[Redacted] from COPFS suggested that the size/weight of the dog shouldn’t have a bearing on whether or not it was considered to be dangerous. He was though in favour of retaining BSL, and would be in favour of expanding it to a three tier system. With dogs in tier one banned outright, dogs in tier two being those breeds of dogs where owners have to take certain actions, such as keeping the dog on a lead or muzzled, and tier three being all remaining dog breeds. He also agreed with the earlier comments from the SSPCA, that it would be a brave politician that repealed BSL.

In response the Chair advised that feedback from other stakeholders not on this working group was mixed when it came to the issue of BSL. With some in favour of repeal, and others wanting to see additional dog breeds added to BSL.

The Royal Mail representative acknowledged the points made by COPFS in relation to retaining BSL. However he was also of the opinion that the law needed to change, and suggested that new legislation should impose an obligation on owners to take positive steps to ensure that their dog does not injure someone.

The Chair raised the issue of the Control of Dogs (Scotland) Act 2010, where the focus was on the ‘deed not the breed’.

The CWU strongly hold the view that the focus should be on the ‘deed not the breed’. The CWU highlighted that of the last 15 fatalities as a result of a dog attack, six of those had been caused by the American Bully XL breed of dog, a dog that is not covered by the BSL.

The CWU representative suggested that rather than focusing on dog breeds, it needs to be the irresponsible dog owners that are dealt with. He also felt that the legislation needs to be easier to understand and enforce.

Police Scotland agreed with the earlier comments from COPFS that repealing the BSL at section 1 of the 1991 Act would send out the wrong message.

ER from COPFS raised the issue of the surge in dog ownership during the pandemic, and the subsequent increase in the amount of dogs that are now being walked in public parks etc. This can have an effect on those members of the public who are anxious around dogs. The suggestion was put forward that the SG may therefore want to consider legislation that requires dogs to be kept on a lead or muzzled in certain circumstances.

The Chair reiterated his earlier point that we should not over rely on legislation. Further, any future legislative change will also need to be well publicized, perhaps through a responsible dog ownership campaign.

The CWU raised the issue of placing strict responsibility on dog owners as to the behaviour of their dogs. The strongly held view of the CWU is that owners being ‘surprised’ by the behaviour of their dog is not a reasonable excuse. Owners have a duty of care, and need to exercise that duty of care. It should not be a defence that the dog has never done something like that before.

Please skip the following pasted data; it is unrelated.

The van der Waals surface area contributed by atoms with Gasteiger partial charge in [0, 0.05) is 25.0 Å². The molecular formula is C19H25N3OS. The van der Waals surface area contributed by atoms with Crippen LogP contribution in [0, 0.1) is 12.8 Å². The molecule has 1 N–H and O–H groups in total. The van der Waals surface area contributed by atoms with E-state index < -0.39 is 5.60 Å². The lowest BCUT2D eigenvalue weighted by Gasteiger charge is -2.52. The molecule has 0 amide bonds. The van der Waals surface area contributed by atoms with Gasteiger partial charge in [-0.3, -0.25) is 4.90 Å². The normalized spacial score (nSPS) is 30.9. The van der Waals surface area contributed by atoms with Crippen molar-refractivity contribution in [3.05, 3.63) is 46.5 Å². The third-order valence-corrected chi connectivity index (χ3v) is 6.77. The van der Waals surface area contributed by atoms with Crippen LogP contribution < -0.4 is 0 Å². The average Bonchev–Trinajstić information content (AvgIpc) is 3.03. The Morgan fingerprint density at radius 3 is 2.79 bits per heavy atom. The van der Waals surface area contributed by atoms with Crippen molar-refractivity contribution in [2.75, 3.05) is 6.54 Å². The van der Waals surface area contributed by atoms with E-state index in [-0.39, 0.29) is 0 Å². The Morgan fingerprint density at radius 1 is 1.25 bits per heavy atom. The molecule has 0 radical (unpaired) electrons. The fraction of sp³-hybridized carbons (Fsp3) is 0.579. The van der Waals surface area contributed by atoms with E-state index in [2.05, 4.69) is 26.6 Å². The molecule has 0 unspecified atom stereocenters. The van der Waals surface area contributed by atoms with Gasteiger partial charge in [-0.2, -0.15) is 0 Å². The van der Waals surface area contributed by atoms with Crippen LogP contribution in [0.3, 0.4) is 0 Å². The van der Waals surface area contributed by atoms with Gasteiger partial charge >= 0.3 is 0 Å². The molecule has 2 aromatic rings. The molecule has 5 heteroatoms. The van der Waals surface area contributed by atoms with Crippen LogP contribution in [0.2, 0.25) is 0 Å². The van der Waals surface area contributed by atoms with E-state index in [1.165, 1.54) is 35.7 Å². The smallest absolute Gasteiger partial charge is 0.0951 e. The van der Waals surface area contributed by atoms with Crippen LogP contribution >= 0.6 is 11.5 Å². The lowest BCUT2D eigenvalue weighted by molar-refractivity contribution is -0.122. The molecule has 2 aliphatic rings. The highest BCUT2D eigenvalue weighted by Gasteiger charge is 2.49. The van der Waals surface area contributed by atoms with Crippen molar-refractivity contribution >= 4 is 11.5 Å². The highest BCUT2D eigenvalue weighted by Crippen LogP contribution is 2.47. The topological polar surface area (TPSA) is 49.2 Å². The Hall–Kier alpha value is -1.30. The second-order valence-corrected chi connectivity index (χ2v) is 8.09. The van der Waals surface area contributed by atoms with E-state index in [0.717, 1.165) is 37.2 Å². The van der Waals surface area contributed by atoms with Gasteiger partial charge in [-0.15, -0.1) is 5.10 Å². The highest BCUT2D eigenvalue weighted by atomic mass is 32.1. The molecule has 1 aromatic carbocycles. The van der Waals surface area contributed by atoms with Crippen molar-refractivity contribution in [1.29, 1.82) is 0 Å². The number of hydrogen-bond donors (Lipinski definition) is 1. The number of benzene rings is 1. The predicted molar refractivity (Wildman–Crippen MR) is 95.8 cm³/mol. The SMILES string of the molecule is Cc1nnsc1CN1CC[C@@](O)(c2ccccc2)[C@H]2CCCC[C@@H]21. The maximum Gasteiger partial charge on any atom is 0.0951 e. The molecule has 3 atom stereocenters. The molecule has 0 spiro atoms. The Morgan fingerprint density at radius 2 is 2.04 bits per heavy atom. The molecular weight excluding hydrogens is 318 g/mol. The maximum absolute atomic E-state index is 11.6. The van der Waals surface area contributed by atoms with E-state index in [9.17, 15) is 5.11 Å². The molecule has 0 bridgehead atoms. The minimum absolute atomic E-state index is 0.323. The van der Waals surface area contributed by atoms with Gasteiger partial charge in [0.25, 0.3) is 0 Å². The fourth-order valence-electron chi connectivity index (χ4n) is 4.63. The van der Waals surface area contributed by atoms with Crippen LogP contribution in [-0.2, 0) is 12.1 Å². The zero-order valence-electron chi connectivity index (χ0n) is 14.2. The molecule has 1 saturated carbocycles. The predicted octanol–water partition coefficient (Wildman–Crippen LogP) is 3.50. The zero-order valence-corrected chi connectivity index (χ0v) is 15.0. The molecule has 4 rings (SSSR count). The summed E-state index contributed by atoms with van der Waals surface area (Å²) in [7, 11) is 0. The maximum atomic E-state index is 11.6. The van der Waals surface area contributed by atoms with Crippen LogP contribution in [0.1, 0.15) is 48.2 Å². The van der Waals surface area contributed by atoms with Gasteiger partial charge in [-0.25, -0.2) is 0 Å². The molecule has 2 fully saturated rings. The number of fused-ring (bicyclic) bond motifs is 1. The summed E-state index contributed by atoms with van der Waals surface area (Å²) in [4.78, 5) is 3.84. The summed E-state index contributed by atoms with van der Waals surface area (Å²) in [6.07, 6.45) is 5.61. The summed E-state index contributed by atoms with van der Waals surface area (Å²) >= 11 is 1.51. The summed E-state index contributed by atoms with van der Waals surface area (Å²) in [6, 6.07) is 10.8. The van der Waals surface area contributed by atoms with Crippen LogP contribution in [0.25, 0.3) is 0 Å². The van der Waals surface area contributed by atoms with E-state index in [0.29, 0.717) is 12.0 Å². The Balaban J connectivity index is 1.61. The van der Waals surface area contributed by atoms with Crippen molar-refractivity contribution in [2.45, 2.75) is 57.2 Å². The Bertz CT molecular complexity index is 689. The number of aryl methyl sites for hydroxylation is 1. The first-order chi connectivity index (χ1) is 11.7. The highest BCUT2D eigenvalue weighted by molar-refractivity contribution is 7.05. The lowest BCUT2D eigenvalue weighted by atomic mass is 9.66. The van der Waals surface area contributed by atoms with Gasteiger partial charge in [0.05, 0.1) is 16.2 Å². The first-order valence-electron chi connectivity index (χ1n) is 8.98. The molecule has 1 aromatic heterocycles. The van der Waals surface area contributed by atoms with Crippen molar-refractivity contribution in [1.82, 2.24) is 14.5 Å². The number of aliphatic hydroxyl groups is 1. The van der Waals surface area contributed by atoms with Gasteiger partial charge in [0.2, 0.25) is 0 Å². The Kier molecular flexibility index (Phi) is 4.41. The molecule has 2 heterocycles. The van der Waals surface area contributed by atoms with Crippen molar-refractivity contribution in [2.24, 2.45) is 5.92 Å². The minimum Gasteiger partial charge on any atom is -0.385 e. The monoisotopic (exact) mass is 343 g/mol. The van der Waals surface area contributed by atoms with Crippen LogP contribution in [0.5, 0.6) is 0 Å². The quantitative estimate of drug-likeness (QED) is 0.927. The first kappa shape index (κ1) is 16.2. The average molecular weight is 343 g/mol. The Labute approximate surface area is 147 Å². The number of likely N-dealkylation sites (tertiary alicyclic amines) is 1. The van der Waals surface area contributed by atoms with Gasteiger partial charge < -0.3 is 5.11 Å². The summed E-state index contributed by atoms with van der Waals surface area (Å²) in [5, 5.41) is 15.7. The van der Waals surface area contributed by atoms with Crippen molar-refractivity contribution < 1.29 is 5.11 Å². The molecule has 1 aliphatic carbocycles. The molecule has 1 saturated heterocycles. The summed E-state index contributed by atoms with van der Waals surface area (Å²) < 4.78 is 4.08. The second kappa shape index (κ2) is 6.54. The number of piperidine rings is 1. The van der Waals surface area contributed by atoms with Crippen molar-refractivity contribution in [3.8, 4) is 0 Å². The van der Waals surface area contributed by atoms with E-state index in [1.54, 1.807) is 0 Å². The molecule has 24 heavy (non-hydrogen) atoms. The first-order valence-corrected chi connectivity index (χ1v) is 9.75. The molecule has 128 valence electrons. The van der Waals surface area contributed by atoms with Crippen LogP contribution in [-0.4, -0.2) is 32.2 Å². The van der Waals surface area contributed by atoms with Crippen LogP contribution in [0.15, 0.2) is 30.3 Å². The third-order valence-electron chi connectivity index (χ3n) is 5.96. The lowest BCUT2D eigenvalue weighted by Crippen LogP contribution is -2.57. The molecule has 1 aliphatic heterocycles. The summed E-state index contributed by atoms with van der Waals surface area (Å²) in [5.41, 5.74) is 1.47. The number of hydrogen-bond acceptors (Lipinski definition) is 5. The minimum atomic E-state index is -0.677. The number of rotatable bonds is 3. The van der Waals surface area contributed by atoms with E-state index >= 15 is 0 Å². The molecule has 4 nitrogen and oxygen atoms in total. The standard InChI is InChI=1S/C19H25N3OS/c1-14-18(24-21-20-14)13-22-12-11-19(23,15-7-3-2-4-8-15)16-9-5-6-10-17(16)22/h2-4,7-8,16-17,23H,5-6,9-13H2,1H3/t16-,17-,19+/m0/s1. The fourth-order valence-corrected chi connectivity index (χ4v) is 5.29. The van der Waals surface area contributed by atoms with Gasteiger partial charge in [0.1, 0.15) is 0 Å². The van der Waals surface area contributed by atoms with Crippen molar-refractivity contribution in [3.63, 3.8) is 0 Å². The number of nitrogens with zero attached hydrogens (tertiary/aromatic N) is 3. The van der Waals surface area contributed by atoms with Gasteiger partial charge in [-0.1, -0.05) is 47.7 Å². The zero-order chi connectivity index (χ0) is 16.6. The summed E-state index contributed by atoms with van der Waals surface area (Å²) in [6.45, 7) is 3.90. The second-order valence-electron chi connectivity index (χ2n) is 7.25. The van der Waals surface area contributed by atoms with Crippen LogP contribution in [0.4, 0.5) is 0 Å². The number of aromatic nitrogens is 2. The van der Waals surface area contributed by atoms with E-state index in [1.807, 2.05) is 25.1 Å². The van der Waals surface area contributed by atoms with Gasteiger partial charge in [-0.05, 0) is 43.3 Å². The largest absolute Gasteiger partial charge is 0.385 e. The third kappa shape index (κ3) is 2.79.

The issue of dog owner insurance was raised by CWU, As previously mentioned at earlier meetings of the working group, the CWU highlighted that Dogs Trust membership includes third party public liability insurance for their dog.

It was noted that the Dogs Trust team that deals with insurance is a small team of just three people. They are not necessarily going to be in a position to insure hundreds of thousands of dogs.

On this issue of dog owner insurance, [Redacted] from COPFS highlighted that insurance regimes will impose certain conditions that dog owners need to comply with without the need for this to be done via legislation. The SSPCA confirmed that dog owner insurance does include conditions.

Update from DEFRA

The official from DEFRA advised the group that in December 2021, DEFRA published research in collaboration with Middlesex University investigating measures to reduce dog attacks and promote responsible dog ownership across all breeds of dog.     

The research considers the effectiveness of current dog control measures and makes several recommendations relating to consistency in enforcement practice and greater use of preventative enforcement models, improved knowledge and awareness of appropriate behaviour around dogs, and improved data recording and collection.    

In response to this research, DEFRA recently established a responsible dog ownership project involving police, local authorities and animal welfare organisations. This is actively developing reforms in relation to each of the four main strands of the Middlesex report. Conclusions and policy reform recommendations are expected next year. These should address all aspects of tackling irresponsible dog ownership effectively, from prevention to robust, consistent enforcement, focussing on owners as well as on their dogs. 

DEFRA officials remain in close liaison with SG officials to update them on the direction of travel of the responsible dog ownership project, and receive updates on the progress of the SG review of the 1991 Act.

Any other business

No matters were raised by group members.

The SG will circulate a minute of this meeting to group members.


  • SG to circulate Minutes

Date of next meeting

The next meeting is due to take place on 27 September 2022.